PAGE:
Fermi National Laboratory

Volume 23  |  Friday, December 15, 2000  |  Number 21
In This Issue  |  FermiNews Main Page

Moxie, calculus and `The Wall'

He made a shining debut with Marjorie Morningstar, etched the indelible image of Captain Queeg and the ball bearings in The Caine Mutiny, and brought a historian's rigorous standards to The Winds of War and War and Remembrance. Yet Herman Wouk wondered aloud if he still had the "moxie" to take on a new novel.

"After all, it's been a few years since I've really told a story," said Wouk, 85, on a November 15 visit to Fermilab. His exploratory mission enhanced the possibility that he would write a story centered on a scientist, a project on his mind since the days of his friendship with the late Glenn T. Seaborg, original director of the U.S. Atomic Energy Commission.

"Glenn would write books about science, and he always wanted my advice about selling them," Wouk recalled. "I would have him explain science to me, and he'd ask me when I was going to write a book about a scientist."

During a visit shortly before Seaborg's death in February 1999, Seaborg said: "Herman, you still haven't written that book about a scientist."

"I thought I'd better do it," Wouk said.

Through mutual acquaintances at Columbia University, Wouk contacted former Fermilab Director John Peoples to view high-energy physics research first-hand, and to delve into the life and loss of the Superconducting Super Collider. Peoples, now head of the Sloan Digital Sky Survey, had been assigned to dismantle the SSC after Congress pulled the plug on funding in 1993. Peoples toured Fermilab with Wouk, and hosted a luncheon with some old SSC hands to turn back the pages.

Wouk offered a candid insight into the central problem of writing about science.

"I've always felt that the wall separating science from most people is mathematics," he said. "It's so difficult to explain much of science without using mathematics."

Wouk recalled a visit to physicist Richard Feynman at Cal Tech, while researching the work on the atomic bomb for The Winds of War.

"Feynman said to me, `Do you know any calculus? You should learn it. It's the language that God speaks.' So I did some studying. I found so much beauty in the equations. I knew that if I had another lifetime, this is what I would do."

Physics of The West Wing

Speakerphone voice: "It's called the `Theory of Everything.'"

Wry response: "Is that comprehensive?"

Speakerphone: "Let me hear you say it: `Physicists at Cal Tech and the Fermi National Accelerator Lab have announced...'"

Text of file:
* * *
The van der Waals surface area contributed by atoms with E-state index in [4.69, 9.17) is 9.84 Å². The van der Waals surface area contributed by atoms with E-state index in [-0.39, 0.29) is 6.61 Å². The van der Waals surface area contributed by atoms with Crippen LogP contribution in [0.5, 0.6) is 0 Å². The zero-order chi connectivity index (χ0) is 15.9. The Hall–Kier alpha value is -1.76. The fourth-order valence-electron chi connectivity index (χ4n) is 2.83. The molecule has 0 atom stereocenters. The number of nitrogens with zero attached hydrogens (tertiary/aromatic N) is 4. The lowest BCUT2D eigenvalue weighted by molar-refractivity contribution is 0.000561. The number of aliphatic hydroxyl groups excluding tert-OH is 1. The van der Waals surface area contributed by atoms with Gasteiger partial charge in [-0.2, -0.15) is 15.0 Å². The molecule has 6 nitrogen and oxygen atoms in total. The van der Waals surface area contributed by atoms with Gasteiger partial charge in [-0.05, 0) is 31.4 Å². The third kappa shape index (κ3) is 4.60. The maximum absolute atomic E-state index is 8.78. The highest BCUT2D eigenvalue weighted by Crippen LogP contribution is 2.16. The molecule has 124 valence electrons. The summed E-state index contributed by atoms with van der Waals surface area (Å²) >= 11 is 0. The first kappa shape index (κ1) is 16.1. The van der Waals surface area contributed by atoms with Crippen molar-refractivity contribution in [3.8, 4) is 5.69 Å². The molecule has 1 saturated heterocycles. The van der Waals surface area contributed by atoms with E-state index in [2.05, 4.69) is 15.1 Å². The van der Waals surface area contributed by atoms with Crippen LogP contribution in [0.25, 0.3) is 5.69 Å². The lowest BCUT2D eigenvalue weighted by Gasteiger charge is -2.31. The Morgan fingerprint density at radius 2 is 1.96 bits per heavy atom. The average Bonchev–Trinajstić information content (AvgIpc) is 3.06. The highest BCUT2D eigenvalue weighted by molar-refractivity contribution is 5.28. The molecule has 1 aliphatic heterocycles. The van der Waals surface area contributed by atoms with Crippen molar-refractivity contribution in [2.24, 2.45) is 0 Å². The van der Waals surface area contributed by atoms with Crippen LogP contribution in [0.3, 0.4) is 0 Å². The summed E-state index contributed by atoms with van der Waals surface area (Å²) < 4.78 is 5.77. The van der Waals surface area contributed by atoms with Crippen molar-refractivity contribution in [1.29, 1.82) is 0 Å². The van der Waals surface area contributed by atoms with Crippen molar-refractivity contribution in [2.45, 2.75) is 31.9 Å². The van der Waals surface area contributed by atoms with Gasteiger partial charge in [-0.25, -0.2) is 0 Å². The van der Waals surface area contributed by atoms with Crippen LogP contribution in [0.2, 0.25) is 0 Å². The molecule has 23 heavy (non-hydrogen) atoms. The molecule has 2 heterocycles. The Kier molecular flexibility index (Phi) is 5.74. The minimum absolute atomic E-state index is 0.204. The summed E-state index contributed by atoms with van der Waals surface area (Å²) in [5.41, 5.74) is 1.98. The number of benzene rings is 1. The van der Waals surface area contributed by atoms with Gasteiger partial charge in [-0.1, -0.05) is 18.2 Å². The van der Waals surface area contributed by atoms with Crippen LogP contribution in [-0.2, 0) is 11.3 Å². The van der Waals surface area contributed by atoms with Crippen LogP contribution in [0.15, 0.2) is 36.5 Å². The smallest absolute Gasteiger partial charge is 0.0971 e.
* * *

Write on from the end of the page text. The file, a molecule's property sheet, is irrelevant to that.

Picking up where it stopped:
The speakerphone voice belongs to Josh Lyman, deputy chief of staff to President Josiah Bartlett, pleading with presidential press secretary C.J. Cregg to remember to say "physicists" and not "pschics" in her daily press briefing. But comes the big moment, and yes, C.J. does indeed refer to "psychics at Cal Tech and the Fermi National Accelerator Lab...."

(Prompting this quip from one member of Fermilab's hierarchy: "Maybe we should hire some psychics. They might help us around budget time.")

The setting is the fictional White House of NBC-TV's The West Wing, at the opening of the October 18 episode. Any announcement of the Theory of Everything remains fictional (or at least, conjectural), notwithstanding the next morning's calls to Fermilab and queries from unofficial websites dedicated to tracking events on the show and their relation to reality.

Later in the October 18th episode, Lyman discourses on superstring theory. Maria Stasi, publicist for The West Wing at Warner Bros. Productions in Burbank, California confirms that researchers for the multiple Emmy Award-winner keep up with "Science Times" in The New York Times, and at least one researcher has read Brian Greene's The Elegant Universe, reflecting series creator Aaron Sorkin's own interest in science. The Nov. 29 episode's subplot involved a failed NASA mission to Mars (art imitating life), giving Pres. Bartlett (Martin Sheen) a chance to show off his command of Martian esoterica, including the red planet's daily highs and lows in degrees Celsius. His adviser cautions him about appearing to be a know-it-all.

"God forbid we should have a President who appears to be smart," Bartlett says.

by Mike Perricone

last modified 12/15/2000   email Fermilab